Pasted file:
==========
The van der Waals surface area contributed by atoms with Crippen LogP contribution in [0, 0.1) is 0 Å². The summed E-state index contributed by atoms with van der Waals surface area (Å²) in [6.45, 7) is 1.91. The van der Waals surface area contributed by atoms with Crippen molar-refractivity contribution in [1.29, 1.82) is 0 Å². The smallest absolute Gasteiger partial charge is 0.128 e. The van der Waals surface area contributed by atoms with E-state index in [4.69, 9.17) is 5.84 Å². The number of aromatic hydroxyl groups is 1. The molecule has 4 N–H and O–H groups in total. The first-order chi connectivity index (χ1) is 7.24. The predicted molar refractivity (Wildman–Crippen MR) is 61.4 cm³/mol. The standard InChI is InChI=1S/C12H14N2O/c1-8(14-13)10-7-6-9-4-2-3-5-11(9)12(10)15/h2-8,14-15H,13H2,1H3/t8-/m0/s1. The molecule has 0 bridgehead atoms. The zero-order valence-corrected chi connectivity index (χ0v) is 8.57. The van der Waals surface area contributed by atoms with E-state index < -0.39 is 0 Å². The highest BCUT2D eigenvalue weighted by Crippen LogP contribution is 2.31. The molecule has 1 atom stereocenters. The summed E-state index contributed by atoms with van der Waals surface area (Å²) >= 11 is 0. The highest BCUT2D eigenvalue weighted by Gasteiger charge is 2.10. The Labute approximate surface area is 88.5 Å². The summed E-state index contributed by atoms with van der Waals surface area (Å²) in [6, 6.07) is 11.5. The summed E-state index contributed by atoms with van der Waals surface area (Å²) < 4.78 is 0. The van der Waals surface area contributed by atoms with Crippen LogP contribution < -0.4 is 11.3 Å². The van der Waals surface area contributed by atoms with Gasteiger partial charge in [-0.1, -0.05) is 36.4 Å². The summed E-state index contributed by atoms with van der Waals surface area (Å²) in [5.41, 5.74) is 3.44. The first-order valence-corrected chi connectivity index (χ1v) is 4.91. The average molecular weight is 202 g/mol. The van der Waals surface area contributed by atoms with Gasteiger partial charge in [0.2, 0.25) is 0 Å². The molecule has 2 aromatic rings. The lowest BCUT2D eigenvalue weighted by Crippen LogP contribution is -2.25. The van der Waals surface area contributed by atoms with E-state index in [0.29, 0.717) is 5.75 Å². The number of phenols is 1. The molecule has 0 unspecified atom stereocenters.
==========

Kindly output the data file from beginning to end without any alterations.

The van der Waals surface area contributed by atoms with Crippen LogP contribution in [0, 0.1) is 0 Å². The summed E-state index contributed by atoms with van der Waals surface area (Å²) in [6.45, 7) is 1.91. The van der Waals surface area contributed by atoms with Crippen molar-refractivity contribution in [1.29, 1.82) is 0 Å². The smallest absolute Gasteiger partial charge is 0.128 e. The van der Waals surface area contributed by atoms with E-state index in [4.69, 9.17) is 5.84 Å². The number of aromatic hydroxyl groups is 1. The molecule has 4 N–H and O–H groups in total. The first-order chi connectivity index (χ1) is 7.24. The predicted molar refractivity (Wildman–Crippen MR) is 61.4 cm³/mol. The standard InChI is InChI=1S/C12H14N2O/c1-8(14-13)10-7-6-9-4-2-3-5-11(9)12(10)15/h2-8,14-15H,13H2,1H3/t8-/m0/s1. The molecule has 0 bridgehead atoms. The zero-order valence-corrected chi connectivity index (χ0v) is 8.57. The van der Waals surface area contributed by atoms with E-state index < -0.39 is 0 Å². The highest BCUT2D eigenvalue weighted by Crippen LogP contribution is 2.31. The molecule has 1 atom stereocenters. The summed E-state index contributed by atoms with van der Waals surface area (Å²) >= 11 is 0. The highest BCUT2D eigenvalue weighted by Gasteiger charge is 2.10. The Labute approximate surface area is 88.5 Å². The summed E-state index contributed by atoms with van der Waals surface area (Å²) in [6, 6.07) is 11.5. The summed E-state index contributed by atoms with van der Waals surface area (Å²) < 4.78 is 0. The van der Waals surface area contributed by atoms with Crippen LogP contribution < -0.4 is 11.3 Å². The van der Waals surface area contributed by atoms with Gasteiger partial charge in [-0.1, -0.05) is 36.4 Å². The summed E-state index contributed by atoms with van der Waals surface area (Å²) in [5.41, 5.74) is 3.44. The first-order valence-corrected chi connectivity index (χ1v) is 4.91. The average molecular weight is 202 g/mol. The van der Waals surface area contributed by atoms with Gasteiger partial charge in [0.2, 0.25) is 0 Å². The molecule has 2 aromatic rings. The lowest BCUT2D eigenvalue weighted by Crippen LogP contribution is -2.25. The van der Waals surface area contributed by atoms with E-state index in [0.29, 0.717) is 5.75 Å². The number of phenols is 1. The molecule has 0 unspecified atom stereocenters.